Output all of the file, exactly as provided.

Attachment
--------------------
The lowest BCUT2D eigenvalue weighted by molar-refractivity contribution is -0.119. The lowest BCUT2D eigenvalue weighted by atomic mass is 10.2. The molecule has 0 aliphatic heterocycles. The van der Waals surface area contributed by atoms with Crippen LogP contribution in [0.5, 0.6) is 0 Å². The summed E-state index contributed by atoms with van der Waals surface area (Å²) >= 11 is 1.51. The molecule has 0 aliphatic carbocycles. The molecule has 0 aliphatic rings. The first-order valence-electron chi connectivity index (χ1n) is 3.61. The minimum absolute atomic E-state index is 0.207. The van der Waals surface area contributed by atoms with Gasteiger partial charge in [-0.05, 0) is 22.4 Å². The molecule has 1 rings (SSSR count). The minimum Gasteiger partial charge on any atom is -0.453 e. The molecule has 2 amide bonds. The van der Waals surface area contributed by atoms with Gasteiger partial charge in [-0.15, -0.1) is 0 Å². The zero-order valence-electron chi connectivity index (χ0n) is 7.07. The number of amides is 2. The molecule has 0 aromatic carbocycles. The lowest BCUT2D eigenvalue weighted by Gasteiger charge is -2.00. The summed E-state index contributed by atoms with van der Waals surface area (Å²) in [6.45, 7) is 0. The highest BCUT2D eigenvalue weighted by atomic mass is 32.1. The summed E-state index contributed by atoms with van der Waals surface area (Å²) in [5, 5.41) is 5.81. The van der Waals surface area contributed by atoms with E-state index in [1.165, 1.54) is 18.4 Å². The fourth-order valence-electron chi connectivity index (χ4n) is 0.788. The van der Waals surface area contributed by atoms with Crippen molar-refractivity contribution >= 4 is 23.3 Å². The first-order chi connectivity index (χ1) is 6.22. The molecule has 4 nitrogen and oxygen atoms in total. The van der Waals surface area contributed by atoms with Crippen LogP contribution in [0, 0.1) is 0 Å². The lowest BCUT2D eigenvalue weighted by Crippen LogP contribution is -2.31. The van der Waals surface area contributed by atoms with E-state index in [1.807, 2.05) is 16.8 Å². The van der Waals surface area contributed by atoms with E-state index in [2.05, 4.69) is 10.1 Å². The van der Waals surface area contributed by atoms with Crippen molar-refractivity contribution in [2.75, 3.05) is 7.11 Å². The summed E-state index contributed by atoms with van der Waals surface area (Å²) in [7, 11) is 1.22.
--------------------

The lowest BCUT2D eigenvalue weighted by molar-refractivity contribution is -0.119. The lowest BCUT2D eigenvalue weighted by atomic mass is 10.2. The molecule has 0 aliphatic heterocycles. The van der Waals surface area contributed by atoms with Crippen LogP contribution in [0.5, 0.6) is 0 Å². The summed E-state index contributed by atoms with van der Waals surface area (Å²) >= 11 is 1.51. The molecule has 0 aliphatic carbocycles. The molecule has 0 aliphatic rings. The first-order valence-electron chi connectivity index (χ1n) is 3.61. The minimum absolute atomic E-state index is 0.207. The van der Waals surface area contributed by atoms with Gasteiger partial charge in [-0.05, 0) is 22.4 Å². The molecule has 1 rings (SSSR count). The minimum Gasteiger partial charge on any atom is -0.453 e. The molecule has 2 amide bonds. The van der Waals surface area contributed by atoms with Gasteiger partial charge in [-0.15, -0.1) is 0 Å². The zero-order valence-electron chi connectivity index (χ0n) is 7.07. The number of amides is 2. The molecule has 0 aromatic carbocycles. The lowest BCUT2D eigenvalue weighted by Gasteiger charge is -2.00. The summed E-state index contributed by atoms with van der Waals surface area (Å²) in [6.45, 7) is 0. The highest BCUT2D eigenvalue weighted by atomic mass is 32.1. The summed E-state index contributed by atoms with van der Waals surface area (Å²) in [5, 5.41) is 5.81. The van der Waals surface area contributed by atoms with E-state index in [1.165, 1.54) is 18.4 Å². The fourth-order valence-electron chi connectivity index (χ4n) is 0.788. The van der Waals surface area contributed by atoms with Crippen molar-refractivity contribution >= 4 is 23.3 Å². The first-order chi connectivity index (χ1) is 6.22. The molecule has 4 nitrogen and oxygen atoms in total. The van der Waals surface area contributed by atoms with Crippen LogP contribution in [0, 0.1) is 0 Å². The lowest BCUT2D eigenvalue weighted by Crippen LogP contribution is -2.31. The van der Waals surface area contributed by atoms with E-state index in [1.807, 2.05) is 16.8 Å². The van der Waals surface area contributed by atoms with E-state index in [2.05, 4.69) is 10.1 Å². The van der Waals surface area contributed by atoms with Crippen molar-refractivity contribution in [2.75, 3.05) is 7.11 Å². The summed E-state index contributed by atoms with van der Waals surface area (Å²) in [7, 11) is 1.22.